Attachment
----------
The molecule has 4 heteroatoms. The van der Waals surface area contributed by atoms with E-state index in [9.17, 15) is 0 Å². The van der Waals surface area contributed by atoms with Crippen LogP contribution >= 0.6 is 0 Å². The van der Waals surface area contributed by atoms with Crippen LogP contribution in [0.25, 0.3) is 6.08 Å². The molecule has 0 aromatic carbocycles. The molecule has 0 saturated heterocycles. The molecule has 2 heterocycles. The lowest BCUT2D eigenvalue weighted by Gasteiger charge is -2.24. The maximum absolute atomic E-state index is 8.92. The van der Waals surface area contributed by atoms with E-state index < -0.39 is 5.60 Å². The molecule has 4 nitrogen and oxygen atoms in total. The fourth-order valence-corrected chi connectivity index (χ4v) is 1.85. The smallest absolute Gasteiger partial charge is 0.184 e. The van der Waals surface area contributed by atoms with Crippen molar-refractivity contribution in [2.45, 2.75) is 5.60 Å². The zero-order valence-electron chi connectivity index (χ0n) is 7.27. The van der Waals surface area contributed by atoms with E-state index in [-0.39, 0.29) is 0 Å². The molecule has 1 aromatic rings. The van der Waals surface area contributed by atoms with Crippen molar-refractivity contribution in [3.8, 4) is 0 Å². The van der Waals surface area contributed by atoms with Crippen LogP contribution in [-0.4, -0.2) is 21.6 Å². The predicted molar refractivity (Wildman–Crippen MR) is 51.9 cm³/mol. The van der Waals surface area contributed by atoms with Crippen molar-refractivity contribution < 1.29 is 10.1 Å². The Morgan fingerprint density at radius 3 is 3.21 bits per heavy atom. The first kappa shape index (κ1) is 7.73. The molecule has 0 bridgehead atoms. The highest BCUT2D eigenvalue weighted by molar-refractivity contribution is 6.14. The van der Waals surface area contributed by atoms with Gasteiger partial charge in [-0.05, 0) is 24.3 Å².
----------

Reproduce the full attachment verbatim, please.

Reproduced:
The molecule has 4 heteroatoms. The van der Waals surface area contributed by atoms with E-state index in [9.17, 15) is 0 Å². The van der Waals surface area contributed by atoms with Crippen LogP contribution >= 0.6 is 0 Å². The van der Waals surface area contributed by atoms with Crippen LogP contribution in [0.25, 0.3) is 6.08 Å². The molecule has 0 aromatic carbocycles. The molecule has 0 saturated heterocycles. The molecule has 2 heterocycles. The lowest BCUT2D eigenvalue weighted by Gasteiger charge is -2.24. The maximum absolute atomic E-state index is 8.92. The van der Waals surface area contributed by atoms with E-state index < -0.39 is 5.60 Å². The molecule has 4 nitrogen and oxygen atoms in total. The fourth-order valence-corrected chi connectivity index (χ4v) is 1.85. The smallest absolute Gasteiger partial charge is 0.184 e. The van der Waals surface area contributed by atoms with Crippen molar-refractivity contribution in [2.45, 2.75) is 5.60 Å². The zero-order valence-electron chi connectivity index (χ0n) is 7.27. The van der Waals surface area contributed by atoms with E-state index in [-0.39, 0.29) is 0 Å². The molecule has 1 aromatic rings. The van der Waals surface area contributed by atoms with Crippen molar-refractivity contribution in [3.8, 4) is 0 Å². The van der Waals surface area contributed by atoms with Crippen LogP contribution in [-0.4, -0.2) is 21.6 Å². The predicted molar refractivity (Wildman–Crippen MR) is 51.9 cm³/mol. The van der Waals surface area contributed by atoms with Crippen molar-refractivity contribution < 1.29 is 10.1 Å². The Morgan fingerprint density at radius 3 is 3.21 bits per heavy atom. The first kappa shape index (κ1) is 7.73. The molecule has 0 bridgehead atoms. The highest BCUT2D eigenvalue weighted by molar-refractivity contribution is 6.14. The van der Waals surface area contributed by atoms with Gasteiger partial charge in [-0.05, 0) is 24.3 Å².